Ikem Okuhu (2019), Pitch: Debunking Marketing’s Strongest Myths.
Lagos: Brandish Media. ISBN: 978-978-975-704-6
Pitch: Debunking Marketing’s Strongest Myths entered the market in the
best traditions of marketing communications. The decibel has been loud
and intense, as has been the effort to reach consumers and make them
at least buyers and probably readers of the book. The author of Pitch
demonstrates that you can achieve high levels of awareness and reach
for books in Nigeria bypassing the traditional book distribution channels.
Those building brands deploying public relations with modern platforms
such as Facebook, WhatsApp and Twitter are following the paths of old
masters such as Anita Roddick and her The Bodyshop line that predated
the Internet. The idea was to tell stories around the brand through
various activations including events. The media then reported it.
Since its formal presentation in Lagos, Pitch has grabbed the Facebook
platform and gets a mention every week. It does this deploying Walter
Fischer’s Narrative Paradigm Theory. Narrative Paradigm states that all
meaningful communication is in the form of storytelling. Communication
happens between the narrator and the listener in the form of a story.
Ikem Okuhu has consistently shared a series of stories around Pitch,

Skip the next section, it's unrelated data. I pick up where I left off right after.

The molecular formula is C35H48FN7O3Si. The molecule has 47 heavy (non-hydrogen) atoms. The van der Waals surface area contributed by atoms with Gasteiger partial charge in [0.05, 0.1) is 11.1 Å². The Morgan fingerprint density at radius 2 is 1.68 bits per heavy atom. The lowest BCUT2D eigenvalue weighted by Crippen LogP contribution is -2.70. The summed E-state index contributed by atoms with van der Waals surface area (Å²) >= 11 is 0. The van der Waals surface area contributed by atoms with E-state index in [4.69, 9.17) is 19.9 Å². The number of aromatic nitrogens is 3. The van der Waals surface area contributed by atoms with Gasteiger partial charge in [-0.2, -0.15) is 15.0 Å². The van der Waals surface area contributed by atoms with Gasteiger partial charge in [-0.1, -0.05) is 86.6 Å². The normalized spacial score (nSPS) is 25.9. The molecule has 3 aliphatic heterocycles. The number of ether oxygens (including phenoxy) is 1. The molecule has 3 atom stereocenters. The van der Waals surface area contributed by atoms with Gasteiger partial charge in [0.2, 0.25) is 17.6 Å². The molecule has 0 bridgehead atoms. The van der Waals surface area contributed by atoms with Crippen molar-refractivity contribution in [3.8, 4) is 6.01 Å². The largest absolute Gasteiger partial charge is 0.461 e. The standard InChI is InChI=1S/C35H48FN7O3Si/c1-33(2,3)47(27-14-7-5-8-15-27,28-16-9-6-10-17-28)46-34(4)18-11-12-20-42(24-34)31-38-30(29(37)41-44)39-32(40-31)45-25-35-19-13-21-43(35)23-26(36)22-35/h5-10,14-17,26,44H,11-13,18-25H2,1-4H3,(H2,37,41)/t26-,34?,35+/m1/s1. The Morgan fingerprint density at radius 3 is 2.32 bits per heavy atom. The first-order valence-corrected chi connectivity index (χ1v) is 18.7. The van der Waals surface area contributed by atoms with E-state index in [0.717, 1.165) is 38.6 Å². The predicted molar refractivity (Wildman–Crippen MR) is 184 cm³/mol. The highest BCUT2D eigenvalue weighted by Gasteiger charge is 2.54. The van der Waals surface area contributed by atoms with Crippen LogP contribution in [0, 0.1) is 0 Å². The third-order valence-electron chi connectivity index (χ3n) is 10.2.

from Lagos to Enugu with promises of adding Abuja and other towns.
Friends have shared similar stories of donating the books to university
libraries, mass communication and marketing departments.
Consequently, engaged professionals in integrated marketing
communications in Nigeria have heard of the book. They should, as it
addresses issues within their purview and professional competence.
Pitch is a journalist’s look at various issues in marketing communications
that he feels do not serve the best interests of stakeholders, from
consumers to brand owners and media platforms. He calls them
“marketing’s strongest myths”. Okuhu makes bold assertions and strong
A central assertion and thesis of the book comes early in the preface.
Okuhu states, “There are far too many things that have been taken for
granted in marketing. Perhaps out of respect for the ‘icons’ of the
industry that laid the foundation for the cultivation of the ideas or merely
because many people find it hard to interrogate certain issues, we have
carried on with a lot that don’t just work. The consequence has been
dire-wasteful marketing spend”.
In 12 chapters across 178 pages, Pitch discusses the marketing role of
the CEO; the “death of advertising”; the significance of mindshare versus
market share; line extensions; and the growing role of technology and